Extending slots waiver into summer will ‘slow Europe’s recovery’

The CEOs of Ryanair Group and Wizz Air have called on regulators to reinstate the 80/20 airport slot rule or risk stifling the recovery.

Extending the temporary waiver on airport slot rules in Europe through the summer 2021 season will slow the recovery and prevent competition returning to the industry, according to the CEOs of Ryanair Group and Wizz Air.

Speaking at the 30th ACI Europe Annual Assembly & Congress, Ryanair’s Michael O’Leary and Wizz Air’s József Váradi called on regulators to reinstate the "use-it-or-lose-it" rule, which was relaxed in March as COVID-19 travel restrictions and mass flight groundings took hold.

The European regulations, which dictate that airlines lose a slot if it is not used 80% of the time, were suspended for the summer 2020 season and extended in September for winter 2020/21. The European Commission said the extension would help the industry to recover from the pandemic.

Many airlines and industry bodies have been in favour of the slot waiver as it allows carriers to adjust capacity to fit passenger demand. However, O’Leary claimed that a further suspension of the 80/20 rule into summer 2021 would be bad for airports and passengers, as well as prolong the time it would take for the sector to recover.

“There’s no justification for a slot waiver for summer ‘21 and yet it's going to be rubber stamped,” O’Leary said. “Giving KLM, Air France, Lufthansa and the others slot waivers means we will have a very slow recovery through summer ’21, even if we have a vaccine. There’s no incentive for those carriers to put up their capacity.”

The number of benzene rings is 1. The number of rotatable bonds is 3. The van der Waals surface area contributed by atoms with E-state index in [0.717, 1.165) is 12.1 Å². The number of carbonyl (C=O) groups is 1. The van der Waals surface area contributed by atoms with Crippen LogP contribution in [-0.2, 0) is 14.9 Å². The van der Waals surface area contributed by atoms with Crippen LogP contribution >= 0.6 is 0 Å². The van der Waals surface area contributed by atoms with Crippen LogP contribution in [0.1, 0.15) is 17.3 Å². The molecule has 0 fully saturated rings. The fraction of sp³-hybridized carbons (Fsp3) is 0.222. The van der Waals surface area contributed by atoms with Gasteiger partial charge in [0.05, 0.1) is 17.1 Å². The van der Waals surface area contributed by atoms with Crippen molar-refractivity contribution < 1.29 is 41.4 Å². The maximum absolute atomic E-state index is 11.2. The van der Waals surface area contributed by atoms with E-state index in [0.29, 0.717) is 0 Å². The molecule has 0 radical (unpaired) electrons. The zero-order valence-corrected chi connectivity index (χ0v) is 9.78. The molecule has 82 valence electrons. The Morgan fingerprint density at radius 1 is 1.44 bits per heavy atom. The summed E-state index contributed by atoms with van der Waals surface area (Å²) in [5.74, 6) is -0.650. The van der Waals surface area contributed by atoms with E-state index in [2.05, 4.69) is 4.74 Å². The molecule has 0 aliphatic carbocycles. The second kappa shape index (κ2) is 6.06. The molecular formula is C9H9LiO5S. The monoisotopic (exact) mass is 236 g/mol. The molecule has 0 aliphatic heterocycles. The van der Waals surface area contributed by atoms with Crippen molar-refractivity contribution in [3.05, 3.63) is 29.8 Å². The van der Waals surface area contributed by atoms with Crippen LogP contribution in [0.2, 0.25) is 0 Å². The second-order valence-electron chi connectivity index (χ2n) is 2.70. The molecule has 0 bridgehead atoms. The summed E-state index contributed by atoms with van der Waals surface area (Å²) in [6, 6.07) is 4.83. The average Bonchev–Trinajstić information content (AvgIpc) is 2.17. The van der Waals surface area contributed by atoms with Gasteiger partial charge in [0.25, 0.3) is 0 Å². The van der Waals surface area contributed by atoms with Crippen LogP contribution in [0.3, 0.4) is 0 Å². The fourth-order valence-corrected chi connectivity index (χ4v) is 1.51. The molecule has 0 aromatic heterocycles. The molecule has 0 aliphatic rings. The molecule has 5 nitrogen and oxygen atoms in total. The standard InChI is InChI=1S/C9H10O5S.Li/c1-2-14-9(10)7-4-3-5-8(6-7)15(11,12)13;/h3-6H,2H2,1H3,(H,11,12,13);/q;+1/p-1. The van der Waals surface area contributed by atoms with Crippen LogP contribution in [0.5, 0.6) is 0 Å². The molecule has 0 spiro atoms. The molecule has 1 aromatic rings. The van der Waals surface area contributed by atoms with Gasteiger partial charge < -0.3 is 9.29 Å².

O’Leary claimed Ryanair would “respond quickly and respond with price” once travel restrictions ease and demand begins to return but said the Irish ULCC can only add capacity at airports that are not slot-constrained.

“Airports should be very concerned—and they should be mobilizing governments around Europe against these automatic extensions as the ones who are going to get hit are the airports and the consumers,” O’Leary said.

“We opposed the extension, but we were voted down. The next issue is whether the extension will continue into the winter of ’21 and the summer of ’22. Airports need to start wising up to the fact that they’re going to get scalped.”

Speaking during an earlier ACI Europe interview on Nov. 17, Wizz Air CEO József Váradi also reiterated calls for the slots waiver to be scrapped. He has previously argued that the Hungarian ULCC is being blocked from expanding at airports like London Gatwick (LGW) because slots are being protected.

Váradi, who is one of the keynote speakers at Routes Reconnected, said the waiver was not in the public interest, serving only airlines which “have been monopolizing access to markets.”

“Many airports are basically empty at the moment, but new entrants are prohibited from accessing them,” Váradi added. “It doesn’t make any sense. I think accessibility to airports must be opened up unconditionally.”

Wizz opened a new base at LGW in October but claimed that its efforts to further expand have been thwarted by a lack of available slots. The airline has accused rivals of “slot-blocking,” alleging that some carriers at LGW are seeking to retain slots “that they have no intention of operating in the near future.” 

Photo credit: London Gatwick Airport


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